Throughout most parts of Asia, scooters are the main form of transportation. They are inexpensive to buy and maintain, and the manufacturers sell millions yearly. But they are also a primary source of pollution, especially in large congested cities where the smog hangs in the air like a thick cloud, even on a sunny day.
In response to climate initiatives, Indonesia announced plans to subsidize electric motorcycle (i.e., scooter) sales to spur a changeover to a carbon-free alternative starting in 2024.
According to a Reuters report, the southeast Asian country will allocate 7 trillion rupiahs, a massive $455.88 million USD, in state funds to subsidize EV sales, aiming to attract investment in its domestic industry.
A finance minister told Reuters that the subsidies would cover sales of 800,000 new electric motorcycles and the conversion of 200,000 combustion engine motorcycles.
"We are launching this program so that massive adoption of battery electric vehicles can be achieved soon, and the Indonesian transportation industry can be transformed to a greener industry," the minister said in a press conference.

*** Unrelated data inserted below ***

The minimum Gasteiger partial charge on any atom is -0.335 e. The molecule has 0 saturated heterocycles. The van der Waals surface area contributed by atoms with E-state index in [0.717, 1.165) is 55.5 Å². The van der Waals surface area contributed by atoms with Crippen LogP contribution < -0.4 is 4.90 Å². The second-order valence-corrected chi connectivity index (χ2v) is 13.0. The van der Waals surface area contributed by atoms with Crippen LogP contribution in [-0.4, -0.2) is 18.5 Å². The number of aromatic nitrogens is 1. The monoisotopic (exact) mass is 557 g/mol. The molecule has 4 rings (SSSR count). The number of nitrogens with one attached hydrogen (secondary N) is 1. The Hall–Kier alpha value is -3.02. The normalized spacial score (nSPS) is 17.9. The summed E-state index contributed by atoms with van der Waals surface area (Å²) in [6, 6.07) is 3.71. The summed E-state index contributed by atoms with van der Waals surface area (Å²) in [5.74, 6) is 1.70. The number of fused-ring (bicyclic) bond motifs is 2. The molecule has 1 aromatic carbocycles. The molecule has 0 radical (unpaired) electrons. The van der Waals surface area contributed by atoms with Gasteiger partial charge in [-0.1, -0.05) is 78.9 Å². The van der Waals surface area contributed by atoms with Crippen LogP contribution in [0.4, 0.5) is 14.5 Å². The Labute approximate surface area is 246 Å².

According to data cited from the Association of the Indonesian Motorcycle Industry, there were nearly 32,000 electric motorcycles on Indonesia's roads as of October last year.
The government hopes to build up the country's production of EV facilities and battery manufacturing since it has vast nickel resources, a critical element needed to produce EV batteries. Furthermore, the government hopes the new subsidies will add at least one million EVs to Indonesian roads by 2024, replacing the ICE motorcycles/scooter fleet.
As more and more countries respond to reducing greenhouse emissions, the "Indonesian Plan" may be the model for other Asian countries with similar issues.